The Habinas host a kaleidoscope of butterflies

Photo by Christy Porter 

Tom and Brenda Habina enjoy their butterfly gardens while helping to ensure numerous species of butterflies have a place to call home, spring through fall.

By Christy Porter, Managing Editor

Nestled in a corner of Texas County outside Licking is a butterfly oasis. Tom and Brenda Habina, with help of daughter Angela Carte, have created the haven on the outskirts of Licking.

Photo by Christy Porter
   Brenda’s interest in butterflies has been enhanced by her long-term employment at the George O. White State Nursery. They not only supply information on butterfly habitats but can also supply seeds and plants to encourage them. She notes that there has been a 90 percent decline in the monarch population in the past 20 years, which she personally is helping to minimize.

Brenda, with the assistance of Tom, has expanded what initially started as a small garden of low maintenance butterfly weed, one type of 18 indigenous milkweeds in Missouri, to three vegetation gardens. One garden contains the butterfly weed, which blooms twice a year, once in the spring and once in the fall. Her early garden contains plant life that blooms in the spring, the summer garden blooms through the summer into early fall. All three gardens nurture the butterfly population throughout their season in the Ozarks. Planting, however, begins in winter with the scattering and a slight push into the ground of the milkweed seeds prior to or with the first snow. The seeds germinate during the cold season.

Brenda plants perennials and collects the pods and seeds, so she doesn’t have to completely replant the gardens each year. Many of the plants will bloom more than once through the growing season. The plantings include natural weeds such as the milkweed, marigold, dill weed, sunflower, lavender and numerous blooming florals.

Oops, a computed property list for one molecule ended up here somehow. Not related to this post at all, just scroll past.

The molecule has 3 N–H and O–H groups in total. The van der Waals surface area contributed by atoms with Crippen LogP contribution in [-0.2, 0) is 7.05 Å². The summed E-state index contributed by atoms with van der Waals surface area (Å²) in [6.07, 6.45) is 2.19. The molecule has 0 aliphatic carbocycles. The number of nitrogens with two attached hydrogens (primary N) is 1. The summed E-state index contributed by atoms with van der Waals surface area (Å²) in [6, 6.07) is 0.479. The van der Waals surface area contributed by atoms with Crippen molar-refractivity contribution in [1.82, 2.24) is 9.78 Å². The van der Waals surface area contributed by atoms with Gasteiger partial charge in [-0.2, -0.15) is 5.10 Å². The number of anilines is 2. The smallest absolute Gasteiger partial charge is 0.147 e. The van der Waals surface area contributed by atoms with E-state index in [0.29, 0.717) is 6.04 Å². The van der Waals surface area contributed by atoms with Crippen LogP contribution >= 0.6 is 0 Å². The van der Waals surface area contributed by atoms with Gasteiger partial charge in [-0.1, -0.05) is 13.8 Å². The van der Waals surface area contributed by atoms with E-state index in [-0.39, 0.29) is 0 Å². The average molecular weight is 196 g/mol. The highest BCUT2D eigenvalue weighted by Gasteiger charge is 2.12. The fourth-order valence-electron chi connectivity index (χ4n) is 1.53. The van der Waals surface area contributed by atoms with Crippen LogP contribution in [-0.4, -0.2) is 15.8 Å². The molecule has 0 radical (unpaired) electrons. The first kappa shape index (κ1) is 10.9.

Photo by Christy Porter

A butterfly life cycle begins as an egg, which appear as tiny white dots on foliage; they then develop into the caterpillar, at which time they need host plants, such as blazing star; the caterpillars develop into a pupa from which the butterfly emerges. They then need nectar plants to survive. The monarch caterpillar eats only milkweed and sand vine, both native to Missouri.

At least fifteen different species of butterflies have been and are enjoyed at the Habina’s gardens. They include four generations of the monarchs, the fourth generation being the monarchs which migrate to Mexico, and swallowtails which do not migrate. It is a full spectrum of color and size that flit through the prepared habitat.

The Habinas use no pesticides in their butterfly gardens as to not harm the wildlife, which is comprised of butterflies, hummingbirds, hummingbird moths and bees, including honeybees. To control pests, Brenda uses a mixture of dishwashing liquid and water. The butterflies are also protected by the toxic milkweed, which greatly diminishes insect and bird threats. The Habinas also recommend that you plant a garden in an area with lots of daytime sunshine, as the butterflies love heat and it helps them fly. There should be minimal trees to avoid blocking the sunshine, but with access to some trees, as trees can provide protection during high wind.

Further helping the butterflies, Brenda relocates 10 – 15 “fat” caterpillars into a butterfly cage and brings them inside for protection. She feeds them milkweed leaves in the morning and evening. In approximately 10 days, they will develop into butterflies, which are then released outside. Each year Brenda releases approximately 50 butterflies.

Brenda emphasizes, “Butterfly gardens are great hobby projects for all, but especially children. They only require a small space, minimal maintenance, are a great learning experience, are beneficial to the butterflies and they provide ongoing enjoyment.”

She also honestly notes that butterflies and their gardens can be addictive for all the above reasons.



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